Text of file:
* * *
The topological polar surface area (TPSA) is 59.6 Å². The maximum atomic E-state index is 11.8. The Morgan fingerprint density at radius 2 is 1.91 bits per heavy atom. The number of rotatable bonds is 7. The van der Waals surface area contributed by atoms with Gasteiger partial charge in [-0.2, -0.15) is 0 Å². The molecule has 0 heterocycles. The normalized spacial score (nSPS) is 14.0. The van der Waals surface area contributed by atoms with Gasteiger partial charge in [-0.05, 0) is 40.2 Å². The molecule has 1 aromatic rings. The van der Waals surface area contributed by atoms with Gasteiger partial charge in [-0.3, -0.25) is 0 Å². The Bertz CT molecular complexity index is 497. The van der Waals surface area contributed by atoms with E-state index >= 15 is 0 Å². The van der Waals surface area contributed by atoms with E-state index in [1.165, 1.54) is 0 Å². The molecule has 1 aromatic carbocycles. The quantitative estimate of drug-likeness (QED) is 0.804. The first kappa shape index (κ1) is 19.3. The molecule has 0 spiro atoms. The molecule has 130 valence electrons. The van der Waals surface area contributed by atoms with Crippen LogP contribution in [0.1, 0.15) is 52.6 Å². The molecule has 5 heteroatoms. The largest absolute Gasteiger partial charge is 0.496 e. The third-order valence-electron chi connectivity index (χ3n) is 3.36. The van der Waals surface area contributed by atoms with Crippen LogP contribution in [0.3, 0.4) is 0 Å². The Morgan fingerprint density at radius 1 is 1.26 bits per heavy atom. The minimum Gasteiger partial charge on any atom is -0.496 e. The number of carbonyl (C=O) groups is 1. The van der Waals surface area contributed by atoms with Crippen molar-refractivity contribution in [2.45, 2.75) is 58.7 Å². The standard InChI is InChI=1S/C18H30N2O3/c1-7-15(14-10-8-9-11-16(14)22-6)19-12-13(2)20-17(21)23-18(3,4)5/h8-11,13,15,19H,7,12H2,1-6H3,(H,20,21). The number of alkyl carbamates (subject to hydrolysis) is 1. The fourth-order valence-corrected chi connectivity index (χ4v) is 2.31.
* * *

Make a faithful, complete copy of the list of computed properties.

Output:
The topological polar surface area (TPSA) is 59.6 Å². The maximum atomic E-state index is 11.8. The Morgan fingerprint density at radius 2 is 1.91 bits per heavy atom. The number of rotatable bonds is 7. The van der Waals surface area contributed by atoms with Gasteiger partial charge in [-0.2, -0.15) is 0 Å². The molecule has 0 heterocycles. The normalized spacial score (nSPS) is 14.0. The van der Waals surface area contributed by atoms with Gasteiger partial charge in [-0.05, 0) is 40.2 Å². The molecule has 1 aromatic rings. The van der Waals surface area contributed by atoms with Gasteiger partial charge in [-0.3, -0.25) is 0 Å². The Bertz CT molecular complexity index is 497. The van der Waals surface area contributed by atoms with E-state index >= 15 is 0 Å². The van der Waals surface area contributed by atoms with E-state index in [1.165, 1.54) is 0 Å². The molecule has 1 aromatic carbocycles. The quantitative estimate of drug-likeness (QED) is 0.804. The first kappa shape index (κ1) is 19.3. The molecule has 0 spiro atoms. The molecule has 130 valence electrons. The van der Waals surface area contributed by atoms with Crippen LogP contribution in [0.1, 0.15) is 52.6 Å². The molecule has 5 heteroatoms. The largest absolute Gasteiger partial charge is 0.496 e. The third-order valence-electron chi connectivity index (χ3n) is 3.36. The van der Waals surface area contributed by atoms with Crippen LogP contribution in [0.3, 0.4) is 0 Å². The Morgan fingerprint density at radius 1 is 1.26 bits per heavy atom. The minimum Gasteiger partial charge on any atom is -0.496 e. The number of carbonyl (C=O) groups is 1. The van der Waals surface area contributed by atoms with Crippen molar-refractivity contribution in [2.45, 2.75) is 58.7 Å². The standard InChI is InChI=1S/C18H30N2O3/c1-7-15(14-10-8-9-11-16(14)22-6)19-12-13(2)20-17(21)23-18(3,4)5/h8-11,13,15,19H,7,12H2,1-6H3,(H,20,21). The number of alkyl carbamates (subject to hydrolysis) is 1. The fourth-order valence-corrected chi connectivity index (χ4v) is 2.31.